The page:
So a little book review before I forget - I read Henrietta Taylors Lavender and Linen. This is, at least, her second book about life as an Australian in France... how could I not read this? In her first book, which is called 'Verve Taylor' or 'Escaping' she describes the painful experience of losing her husband to cancer and deciding to move from the gorgeous northern suburbs of Sydney, to a small village in Provence. I loved that book then so could resist this one. It's about how she's established a successful B&B business in Provence and raising her 2 children in a foreign country. She's very funny at times with the decisions she's made, from dogs, house purchases and lovers... But essentially it's a fantasy - well for me anyway - to be able to find a new life in a new country with the romance of France, the french language and the ideals of living in Europe. It's a great 'escapist' read...... strongly encourage getting lost in Provence with Henrietta.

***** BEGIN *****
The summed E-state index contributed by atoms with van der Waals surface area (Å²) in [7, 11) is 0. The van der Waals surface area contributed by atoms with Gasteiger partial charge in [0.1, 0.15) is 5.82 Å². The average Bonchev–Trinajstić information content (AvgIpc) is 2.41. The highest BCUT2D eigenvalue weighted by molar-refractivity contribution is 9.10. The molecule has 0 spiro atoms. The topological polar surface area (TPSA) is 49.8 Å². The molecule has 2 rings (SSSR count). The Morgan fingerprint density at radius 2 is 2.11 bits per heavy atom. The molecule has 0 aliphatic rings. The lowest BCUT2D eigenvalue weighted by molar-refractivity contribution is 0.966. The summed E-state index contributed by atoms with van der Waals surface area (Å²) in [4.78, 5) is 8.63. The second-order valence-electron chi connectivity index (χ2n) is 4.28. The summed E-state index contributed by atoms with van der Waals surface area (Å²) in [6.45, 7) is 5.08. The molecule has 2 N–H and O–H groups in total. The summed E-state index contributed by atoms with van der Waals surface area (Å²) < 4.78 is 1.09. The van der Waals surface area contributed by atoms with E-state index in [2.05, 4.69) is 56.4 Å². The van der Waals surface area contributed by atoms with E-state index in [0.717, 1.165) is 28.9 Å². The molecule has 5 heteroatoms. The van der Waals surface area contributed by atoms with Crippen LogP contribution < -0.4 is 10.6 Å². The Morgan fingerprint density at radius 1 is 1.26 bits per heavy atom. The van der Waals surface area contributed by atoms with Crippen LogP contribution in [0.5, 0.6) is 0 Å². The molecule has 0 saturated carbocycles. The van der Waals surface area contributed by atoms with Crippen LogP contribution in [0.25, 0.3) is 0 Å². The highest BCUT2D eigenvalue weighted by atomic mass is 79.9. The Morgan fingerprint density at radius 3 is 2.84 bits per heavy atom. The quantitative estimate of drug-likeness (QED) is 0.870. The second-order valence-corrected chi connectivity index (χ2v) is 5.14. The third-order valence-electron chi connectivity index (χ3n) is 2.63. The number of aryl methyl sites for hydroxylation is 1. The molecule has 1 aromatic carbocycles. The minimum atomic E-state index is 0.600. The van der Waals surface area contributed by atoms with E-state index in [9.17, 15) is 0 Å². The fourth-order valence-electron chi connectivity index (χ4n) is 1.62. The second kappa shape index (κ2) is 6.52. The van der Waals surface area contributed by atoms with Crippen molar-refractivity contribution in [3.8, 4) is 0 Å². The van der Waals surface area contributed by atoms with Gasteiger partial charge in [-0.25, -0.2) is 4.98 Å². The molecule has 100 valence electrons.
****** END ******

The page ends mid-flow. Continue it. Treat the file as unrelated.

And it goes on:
As for holiday reading I've got a sad confession - my Madam Bovary book didn't arive before I left on holidays - so I've packed an older version to start reading with the read-a-long. I've also packed Murakami's 'Dance Dance Dance', and Stphen Downes "Paris on a Plate: a gastronomic Diary'.

I'll blog more when/if I find internet somewhere....

Saturday, September 25, 2010

Friday Fillins #192

South Indian Celebration Meal
1. Family can come to stay whenever, but they can only stay three days.
2. I wish it was easier to travel to France, and I could go back and forth as I please.